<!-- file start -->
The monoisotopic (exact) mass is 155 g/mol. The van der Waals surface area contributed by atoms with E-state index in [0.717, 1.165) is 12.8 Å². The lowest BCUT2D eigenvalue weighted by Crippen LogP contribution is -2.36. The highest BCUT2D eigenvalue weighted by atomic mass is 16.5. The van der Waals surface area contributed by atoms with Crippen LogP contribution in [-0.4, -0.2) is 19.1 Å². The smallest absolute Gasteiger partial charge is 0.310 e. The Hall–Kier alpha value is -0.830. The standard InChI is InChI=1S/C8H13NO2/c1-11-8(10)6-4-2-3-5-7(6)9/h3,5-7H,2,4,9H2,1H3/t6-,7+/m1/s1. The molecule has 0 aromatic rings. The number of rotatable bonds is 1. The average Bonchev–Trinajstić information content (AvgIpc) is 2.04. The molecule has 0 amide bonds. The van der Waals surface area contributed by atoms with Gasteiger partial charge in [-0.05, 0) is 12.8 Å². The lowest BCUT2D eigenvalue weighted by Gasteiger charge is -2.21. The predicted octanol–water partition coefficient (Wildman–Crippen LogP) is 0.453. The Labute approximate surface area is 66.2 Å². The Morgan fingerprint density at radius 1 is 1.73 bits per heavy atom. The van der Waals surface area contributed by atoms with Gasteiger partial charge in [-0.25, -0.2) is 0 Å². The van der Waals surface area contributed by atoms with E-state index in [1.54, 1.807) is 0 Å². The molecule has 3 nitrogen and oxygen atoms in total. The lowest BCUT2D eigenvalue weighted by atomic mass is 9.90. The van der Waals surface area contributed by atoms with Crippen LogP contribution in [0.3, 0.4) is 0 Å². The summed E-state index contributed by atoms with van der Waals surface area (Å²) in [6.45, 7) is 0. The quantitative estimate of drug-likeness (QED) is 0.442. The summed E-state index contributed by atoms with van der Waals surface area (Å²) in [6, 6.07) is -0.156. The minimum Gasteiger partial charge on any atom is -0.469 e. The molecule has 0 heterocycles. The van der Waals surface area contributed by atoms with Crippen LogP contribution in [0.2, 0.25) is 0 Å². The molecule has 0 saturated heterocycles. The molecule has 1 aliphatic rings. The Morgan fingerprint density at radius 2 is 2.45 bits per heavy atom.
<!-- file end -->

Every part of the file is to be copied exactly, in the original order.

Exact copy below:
The monoisotopic (exact) mass is 155 g/mol. The van der Waals surface area contributed by atoms with E-state index in [0.717, 1.165) is 12.8 Å². The lowest BCUT2D eigenvalue weighted by Crippen LogP contribution is -2.36. The highest BCUT2D eigenvalue weighted by atomic mass is 16.5. The van der Waals surface area contributed by atoms with Crippen LogP contribution in [-0.4, -0.2) is 19.1 Å². The smallest absolute Gasteiger partial charge is 0.310 e. The Hall–Kier alpha value is -0.830. The standard InChI is InChI=1S/C8H13NO2/c1-11-8(10)6-4-2-3-5-7(6)9/h3,5-7H,2,4,9H2,1H3/t6-,7+/m1/s1. The molecule has 0 aromatic rings. The number of rotatable bonds is 1. The average Bonchev–Trinajstić information content (AvgIpc) is 2.04. The molecule has 0 amide bonds. The van der Waals surface area contributed by atoms with Gasteiger partial charge in [-0.05, 0) is 12.8 Å². The lowest BCUT2D eigenvalue weighted by Gasteiger charge is -2.21. The predicted octanol–water partition coefficient (Wildman–Crippen LogP) is 0.453. The Labute approximate surface area is 66.2 Å². The Morgan fingerprint density at radius 1 is 1.73 bits per heavy atom. The van der Waals surface area contributed by atoms with Gasteiger partial charge in [-0.25, -0.2) is 0 Å². The van der Waals surface area contributed by atoms with E-state index in [1.54, 1.807) is 0 Å². The molecule has 3 nitrogen and oxygen atoms in total. The lowest BCUT2D eigenvalue weighted by atomic mass is 9.90. The van der Waals surface area contributed by atoms with Crippen LogP contribution in [0.3, 0.4) is 0 Å². The summed E-state index contributed by atoms with van der Waals surface area (Å²) in [6.45, 7) is 0. The quantitative estimate of drug-likeness (QED) is 0.442. The summed E-state index contributed by atoms with van der Waals surface area (Å²) in [6, 6.07) is -0.156. The minimum Gasteiger partial charge on any atom is -0.469 e. The molecule has 0 heterocycles. The van der Waals surface area contributed by atoms with Crippen LogP contribution in [0.2, 0.25) is 0 Å². The molecule has 0 saturated heterocycles. The molecule has 1 aliphatic rings. The Morgan fingerprint density at radius 2 is 2.45 bits per heavy atom.